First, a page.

Lian-Inan sira la’ós de’it meiu komunikasaun ida. maibé mós nu’udar meiu ida ne’ebé lori valór kulturál sira ne’ebé hatutan hosi otas ida ba otas ida seluk, hosi bei’alan sira ba bei-oan sira. Lian-Inan sira mós mak hanesan knuuk Istória nian tanba Lian-Inan sira rai hela ka prezerva hela memória koletiva nasaun nian ne’ebé ita-nia bei’alan sira halo iha tempu uluk. Liuhosi Lia-Inan sira-ne’e ita hatutan ita-nia Istória no itania valór sira ba ita-nia bei-oan sira. Ita-nia memória koletiva mak halo ita iha orgullu nu’udar ema Timoroan ne’ebé iha identidade rasik. Polítika ida-ne’e rekoñese katak Lian-Inan sira nu’udar parte importante ida husi identidade nasionál nia abut no hun. Mother tongues are not just a means of communication but they are a vehicle for the transmission of cultural values from one generation to the next, from our ancestors to our grand-children. Mother tongues are also the nest of history as they guard or preserve the collective memory of a nation dating back to the time of our ancestors. Through our Mother Tongues we pass on our history and values to future generations. Our collective memory is what confers pride upon us as Timorese with our own unique identity. This policy must acknowledge that Mother Tongues are an important part of the roots of national identity.

5. Labele halakon rikusoin kultura Timor-Leste nian! / We must not allow our cultural riches to become extinct!

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Lian-Inan sira nu’udar rikusoin kultura Timoroan sira-nian. To’o ohin loron, husi Lian-Inan maizumenus 6000 ka 7000 ne’ebé eziste iha mundu tomak, iha ona LianInan liu rihun ida resin ne’ebé hetan ameasa atu lakon. Lian sira-ne’e lakon tanba ema la uza ona. Ne’e hanesan posibilidade aat tebes ida no lakon boot ida ba nasaun sira no kultura sira mundu nian. Timor-Leste mós bele lakon ninia rikusoin kulturál iha tempu badak se ita la uza no la dezenvolve ita-nia lian-inan sira. Lian Makuva iha Tutuala, iha Distritu Lautém, nu’udar ezemplu ba ida-ne’e tanba agora daudaun ema uitoan de’it mak sei uza lian ida-ne’e. Polítika ida-ne’e tenke rekoñese duni katak lian-inan sira nu’udar rikusoin kultura ne’ebé labele lakon leet de’it. Mother Tongues are among the riches of Timorese culture. Over a thousand of the world’s 6-7,000 mother tongues are on the verge of extinction. Languages become extinct as a result of their not being spoken any longer. This fact represents an enormous threat and a loss to the nations and cultures of the world. Timor-Leste also runs the risk of losing its cultural riches in the near future if we come to fail to use and develop our local languages. The Makuva language in Lautem district is a case in point as only a handful of speakers of the language survive today. This policy must fully recognize that mother tongues are a cultural asset and must not be permitted to disappear.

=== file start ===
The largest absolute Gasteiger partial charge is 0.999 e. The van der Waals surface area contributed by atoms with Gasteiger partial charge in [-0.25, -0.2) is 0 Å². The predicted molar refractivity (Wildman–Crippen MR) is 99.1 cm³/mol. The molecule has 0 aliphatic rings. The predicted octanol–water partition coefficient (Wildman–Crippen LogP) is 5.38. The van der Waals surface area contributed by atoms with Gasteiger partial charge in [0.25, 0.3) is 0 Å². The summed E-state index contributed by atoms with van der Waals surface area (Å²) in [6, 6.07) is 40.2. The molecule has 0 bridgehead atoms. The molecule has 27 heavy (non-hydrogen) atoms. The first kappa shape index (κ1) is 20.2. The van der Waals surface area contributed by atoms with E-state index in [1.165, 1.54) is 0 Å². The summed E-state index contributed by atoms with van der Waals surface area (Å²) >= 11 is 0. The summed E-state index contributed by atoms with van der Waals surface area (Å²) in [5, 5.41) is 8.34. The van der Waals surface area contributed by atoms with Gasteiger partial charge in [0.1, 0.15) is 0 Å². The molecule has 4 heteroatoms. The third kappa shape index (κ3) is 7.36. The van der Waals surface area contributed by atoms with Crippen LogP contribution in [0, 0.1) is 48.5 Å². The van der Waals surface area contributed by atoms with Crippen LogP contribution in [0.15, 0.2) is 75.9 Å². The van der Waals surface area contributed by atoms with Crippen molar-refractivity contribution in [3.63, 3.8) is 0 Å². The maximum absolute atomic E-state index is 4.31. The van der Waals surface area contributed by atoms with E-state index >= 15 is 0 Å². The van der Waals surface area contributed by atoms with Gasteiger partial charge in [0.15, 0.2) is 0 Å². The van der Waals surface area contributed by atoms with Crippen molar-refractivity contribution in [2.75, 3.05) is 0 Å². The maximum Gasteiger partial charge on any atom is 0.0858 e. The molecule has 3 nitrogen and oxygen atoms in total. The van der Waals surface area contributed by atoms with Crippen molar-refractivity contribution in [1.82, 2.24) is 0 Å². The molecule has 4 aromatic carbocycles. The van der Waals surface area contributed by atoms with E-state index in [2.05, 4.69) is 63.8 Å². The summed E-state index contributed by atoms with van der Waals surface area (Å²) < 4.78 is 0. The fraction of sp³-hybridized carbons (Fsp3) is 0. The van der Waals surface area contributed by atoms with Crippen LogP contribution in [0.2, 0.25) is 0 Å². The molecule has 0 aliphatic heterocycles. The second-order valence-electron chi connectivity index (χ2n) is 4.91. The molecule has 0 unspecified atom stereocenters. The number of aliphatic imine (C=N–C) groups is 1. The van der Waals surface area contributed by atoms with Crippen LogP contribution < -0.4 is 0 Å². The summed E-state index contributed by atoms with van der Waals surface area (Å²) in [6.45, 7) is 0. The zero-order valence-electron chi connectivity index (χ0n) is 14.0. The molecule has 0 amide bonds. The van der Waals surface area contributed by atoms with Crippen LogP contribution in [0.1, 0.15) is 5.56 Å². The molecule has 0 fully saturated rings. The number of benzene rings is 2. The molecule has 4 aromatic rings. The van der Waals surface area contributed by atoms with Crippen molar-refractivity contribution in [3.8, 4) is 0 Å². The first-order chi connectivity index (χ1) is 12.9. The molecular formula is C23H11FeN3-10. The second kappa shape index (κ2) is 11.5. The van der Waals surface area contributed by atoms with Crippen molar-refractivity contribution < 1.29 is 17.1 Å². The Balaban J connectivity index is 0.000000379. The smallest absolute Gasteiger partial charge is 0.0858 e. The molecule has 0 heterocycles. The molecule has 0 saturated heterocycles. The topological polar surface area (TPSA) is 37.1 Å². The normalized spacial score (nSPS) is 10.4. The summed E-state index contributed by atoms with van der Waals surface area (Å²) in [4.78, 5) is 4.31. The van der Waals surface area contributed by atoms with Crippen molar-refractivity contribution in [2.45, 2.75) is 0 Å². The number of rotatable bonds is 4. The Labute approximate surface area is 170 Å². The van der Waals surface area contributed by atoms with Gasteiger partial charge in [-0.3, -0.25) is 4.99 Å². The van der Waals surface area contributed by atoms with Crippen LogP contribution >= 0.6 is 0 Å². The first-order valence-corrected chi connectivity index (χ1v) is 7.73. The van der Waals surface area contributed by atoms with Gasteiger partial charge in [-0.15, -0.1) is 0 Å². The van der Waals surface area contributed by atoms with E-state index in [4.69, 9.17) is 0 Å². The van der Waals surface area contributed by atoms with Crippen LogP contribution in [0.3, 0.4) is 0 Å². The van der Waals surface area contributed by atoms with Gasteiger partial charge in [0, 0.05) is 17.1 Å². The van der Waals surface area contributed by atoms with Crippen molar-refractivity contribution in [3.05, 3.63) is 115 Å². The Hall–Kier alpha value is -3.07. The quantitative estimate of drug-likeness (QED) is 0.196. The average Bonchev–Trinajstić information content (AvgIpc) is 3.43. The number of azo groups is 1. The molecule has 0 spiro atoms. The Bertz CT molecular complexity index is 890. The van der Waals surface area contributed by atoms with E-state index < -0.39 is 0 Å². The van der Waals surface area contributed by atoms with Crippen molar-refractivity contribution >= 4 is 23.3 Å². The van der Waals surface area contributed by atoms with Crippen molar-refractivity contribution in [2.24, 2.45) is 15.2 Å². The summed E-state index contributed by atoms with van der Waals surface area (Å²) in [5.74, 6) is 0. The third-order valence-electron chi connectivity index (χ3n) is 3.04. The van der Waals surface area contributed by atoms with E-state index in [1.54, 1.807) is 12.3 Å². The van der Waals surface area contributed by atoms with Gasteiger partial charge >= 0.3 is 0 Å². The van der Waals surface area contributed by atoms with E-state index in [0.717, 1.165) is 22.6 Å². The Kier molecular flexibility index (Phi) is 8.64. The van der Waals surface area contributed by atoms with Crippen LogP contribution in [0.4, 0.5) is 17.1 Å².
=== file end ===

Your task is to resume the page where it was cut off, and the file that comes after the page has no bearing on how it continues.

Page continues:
6. Dezenvolve liuhosi uza iha eskola / Develop through educational use
Lian hotu-hotu só bele dezenvolve se ema uza lian sira-ne’e. Nune’e, dezenvolvimentu linguístiku ba dalen sira Timor-Leste nian tuir loloos bele la'o hamutuk ho uza lian sira-ne’e atu hanorin iha eskola. All languages must be used in order to develop; therefore it is appropriate for linguistic development to accompany educational use of Timorese languages.

PRINSÍPIU POLÍTIKU / POLITICAL PRINCIPLES
7. Respeita saida mak hatuur ona iha Lei-Inan Repúblika Demokrátika Timor-Leste nian/ Respect the provisions for language contained in the Constitution of the Democratic Republic of Timor-Leste
Nu’udar Estadu-Direitu ne’ebé hakru’uk ba Lei, sidadaun Timoroan hotu-hotu tenke hala’o sira-nia moris labele kontra Lei. Ita-nia Lei-Inan ka Konstituisaun rekoñese momoos papél Lian Nasionál sira Timor-Leste nian no hatuur katak Lian sira-ne’e tenke hetan valorizasaun no promosaun . Polítika ida-ne’e tenke dezenvolve bazeia ba dispozisaun sira kona-ba Lian sira ne’ebé inklui iha Konstituisaun RDTL no lei seluseluk ne’ebé relevante, no ninia prinsípiu báziku ida maka Estadu iha obrigasaun atu garante meiu sira ba sidadaun hotu-hotu atu hetan direitu hodi aprende Lian Ofisiál rua ita-nia nasaun nian, no mós obrigasaun atu asegura katak timoroan hotuhotu hetan sira-nia direitu tomak nu’udar sidadaun mezmu se sira seidauk hatene Lian Ofisiál rua ne’e. Polítika ida-ne’e labele kontra fali saida mak Konstituisaun hatuur kona-ba Lian sira ida-idak nia estatutu.